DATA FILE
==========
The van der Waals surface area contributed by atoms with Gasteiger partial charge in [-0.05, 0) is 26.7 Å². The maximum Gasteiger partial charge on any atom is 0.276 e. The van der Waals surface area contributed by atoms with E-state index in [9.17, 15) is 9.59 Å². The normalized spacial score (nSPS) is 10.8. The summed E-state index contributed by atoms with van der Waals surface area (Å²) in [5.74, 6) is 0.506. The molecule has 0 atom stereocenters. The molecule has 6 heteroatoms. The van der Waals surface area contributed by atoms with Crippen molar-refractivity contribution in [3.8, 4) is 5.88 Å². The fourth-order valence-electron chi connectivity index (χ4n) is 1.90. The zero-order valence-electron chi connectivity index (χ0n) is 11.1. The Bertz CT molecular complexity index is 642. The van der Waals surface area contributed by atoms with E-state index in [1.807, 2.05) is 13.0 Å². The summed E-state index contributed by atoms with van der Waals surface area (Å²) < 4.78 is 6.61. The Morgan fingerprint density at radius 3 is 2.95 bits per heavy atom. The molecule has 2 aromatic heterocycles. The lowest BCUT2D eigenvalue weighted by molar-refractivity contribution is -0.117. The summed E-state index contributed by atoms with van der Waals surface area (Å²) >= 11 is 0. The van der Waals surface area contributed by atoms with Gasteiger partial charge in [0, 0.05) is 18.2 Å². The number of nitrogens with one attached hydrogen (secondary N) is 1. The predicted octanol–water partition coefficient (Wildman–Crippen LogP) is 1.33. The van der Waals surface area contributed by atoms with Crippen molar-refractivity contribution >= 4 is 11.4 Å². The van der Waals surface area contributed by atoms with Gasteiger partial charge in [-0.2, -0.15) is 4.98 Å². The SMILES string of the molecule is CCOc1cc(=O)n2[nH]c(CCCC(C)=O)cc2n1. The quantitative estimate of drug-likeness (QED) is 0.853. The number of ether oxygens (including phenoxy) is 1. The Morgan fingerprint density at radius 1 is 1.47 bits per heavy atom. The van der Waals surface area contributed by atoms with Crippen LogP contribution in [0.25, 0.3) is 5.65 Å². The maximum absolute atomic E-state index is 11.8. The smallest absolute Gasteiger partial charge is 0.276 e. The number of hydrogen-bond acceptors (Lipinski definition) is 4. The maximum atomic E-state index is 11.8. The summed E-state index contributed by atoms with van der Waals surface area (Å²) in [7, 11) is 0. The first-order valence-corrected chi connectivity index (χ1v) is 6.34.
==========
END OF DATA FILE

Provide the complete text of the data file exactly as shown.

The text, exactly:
The van der Waals surface area contributed by atoms with Gasteiger partial charge in [-0.05, 0) is 26.7 Å². The maximum Gasteiger partial charge on any atom is 0.276 e. The van der Waals surface area contributed by atoms with E-state index in [9.17, 15) is 9.59 Å². The normalized spacial score (nSPS) is 10.8. The summed E-state index contributed by atoms with van der Waals surface area (Å²) in [5.74, 6) is 0.506. The molecule has 0 atom stereocenters. The molecule has 6 heteroatoms. The van der Waals surface area contributed by atoms with Crippen molar-refractivity contribution in [3.8, 4) is 5.88 Å². The fourth-order valence-electron chi connectivity index (χ4n) is 1.90. The zero-order valence-electron chi connectivity index (χ0n) is 11.1. The Bertz CT molecular complexity index is 642. The van der Waals surface area contributed by atoms with E-state index in [1.807, 2.05) is 13.0 Å². The summed E-state index contributed by atoms with van der Waals surface area (Å²) < 4.78 is 6.61. The Morgan fingerprint density at radius 3 is 2.95 bits per heavy atom. The molecule has 2 aromatic heterocycles. The lowest BCUT2D eigenvalue weighted by molar-refractivity contribution is -0.117. The summed E-state index contributed by atoms with van der Waals surface area (Å²) >= 11 is 0. The van der Waals surface area contributed by atoms with Gasteiger partial charge in [0, 0.05) is 18.2 Å². The number of nitrogens with one attached hydrogen (secondary N) is 1. The predicted octanol–water partition coefficient (Wildman–Crippen LogP) is 1.33. The van der Waals surface area contributed by atoms with Crippen molar-refractivity contribution >= 4 is 11.4 Å². The van der Waals surface area contributed by atoms with Gasteiger partial charge in [-0.2, -0.15) is 4.98 Å². The SMILES string of the molecule is CCOc1cc(=O)n2[nH]c(CCCC(C)=O)cc2n1. The quantitative estimate of drug-likeness (QED) is 0.853. The number of ether oxygens (including phenoxy) is 1. The Morgan fingerprint density at radius 1 is 1.47 bits per heavy atom. The van der Waals surface area contributed by atoms with Crippen LogP contribution in [0.25, 0.3) is 5.65 Å². The maximum absolute atomic E-state index is 11.8. The smallest absolute Gasteiger partial charge is 0.276 e. The number of hydrogen-bond acceptors (Lipinski definition) is 4. The maximum atomic E-state index is 11.8. The summed E-state index contributed by atoms with van der Waals surface area (Å²) in [7, 11) is 0. The first-order valence-corrected chi connectivity index (χ1v) is 6.34.